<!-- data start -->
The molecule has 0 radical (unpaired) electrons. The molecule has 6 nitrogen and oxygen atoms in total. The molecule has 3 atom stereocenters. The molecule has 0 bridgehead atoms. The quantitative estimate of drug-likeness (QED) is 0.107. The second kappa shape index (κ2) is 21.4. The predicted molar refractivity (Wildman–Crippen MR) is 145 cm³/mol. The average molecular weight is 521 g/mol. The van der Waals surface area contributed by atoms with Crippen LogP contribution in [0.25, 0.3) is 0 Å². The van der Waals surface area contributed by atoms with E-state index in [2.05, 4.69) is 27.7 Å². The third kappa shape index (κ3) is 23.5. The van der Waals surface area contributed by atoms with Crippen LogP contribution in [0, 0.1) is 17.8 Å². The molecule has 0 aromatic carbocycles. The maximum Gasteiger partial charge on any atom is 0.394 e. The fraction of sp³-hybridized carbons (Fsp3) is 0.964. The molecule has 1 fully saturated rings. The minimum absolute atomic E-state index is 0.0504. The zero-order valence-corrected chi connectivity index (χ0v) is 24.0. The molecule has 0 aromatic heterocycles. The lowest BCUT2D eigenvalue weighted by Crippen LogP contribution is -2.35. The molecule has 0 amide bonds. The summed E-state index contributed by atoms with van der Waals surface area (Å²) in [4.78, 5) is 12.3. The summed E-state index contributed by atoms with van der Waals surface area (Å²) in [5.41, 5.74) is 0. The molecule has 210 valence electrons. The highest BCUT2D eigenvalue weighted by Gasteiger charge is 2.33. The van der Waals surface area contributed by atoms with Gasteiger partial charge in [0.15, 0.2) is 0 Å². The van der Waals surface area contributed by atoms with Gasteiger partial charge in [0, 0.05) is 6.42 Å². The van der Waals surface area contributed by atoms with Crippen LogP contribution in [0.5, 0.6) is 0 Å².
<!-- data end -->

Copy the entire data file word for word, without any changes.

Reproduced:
The molecule has 0 radical (unpaired) electrons. The molecule has 6 nitrogen and oxygen atoms in total. The molecule has 3 atom stereocenters. The molecule has 0 bridgehead atoms. The quantitative estimate of drug-likeness (QED) is 0.107. The second kappa shape index (κ2) is 21.4. The predicted molar refractivity (Wildman–Crippen MR) is 145 cm³/mol. The average molecular weight is 521 g/mol. The van der Waals surface area contributed by atoms with Crippen LogP contribution in [0.25, 0.3) is 0 Å². The van der Waals surface area contributed by atoms with E-state index in [2.05, 4.69) is 27.7 Å². The third kappa shape index (κ3) is 23.5. The van der Waals surface area contributed by atoms with Crippen LogP contribution in [0, 0.1) is 17.8 Å². The molecule has 0 aromatic carbocycles. The maximum Gasteiger partial charge on any atom is 0.394 e. The fraction of sp³-hybridized carbons (Fsp3) is 0.964. The molecule has 1 fully saturated rings. The minimum absolute atomic E-state index is 0.0504. The zero-order valence-corrected chi connectivity index (χ0v) is 24.0. The molecule has 0 aromatic heterocycles. The lowest BCUT2D eigenvalue weighted by Crippen LogP contribution is -2.35. The molecule has 0 amide bonds. The summed E-state index contributed by atoms with van der Waals surface area (Å²) in [4.78, 5) is 12.3. The summed E-state index contributed by atoms with van der Waals surface area (Å²) in [5.41, 5.74) is 0. The molecule has 210 valence electrons. The highest BCUT2D eigenvalue weighted by Gasteiger charge is 2.33. The van der Waals surface area contributed by atoms with Gasteiger partial charge in [0.15, 0.2) is 0 Å². The van der Waals surface area contributed by atoms with Gasteiger partial charge in [0, 0.05) is 6.42 Å². The van der Waals surface area contributed by atoms with Crippen LogP contribution in [0.5, 0.6) is 0 Å².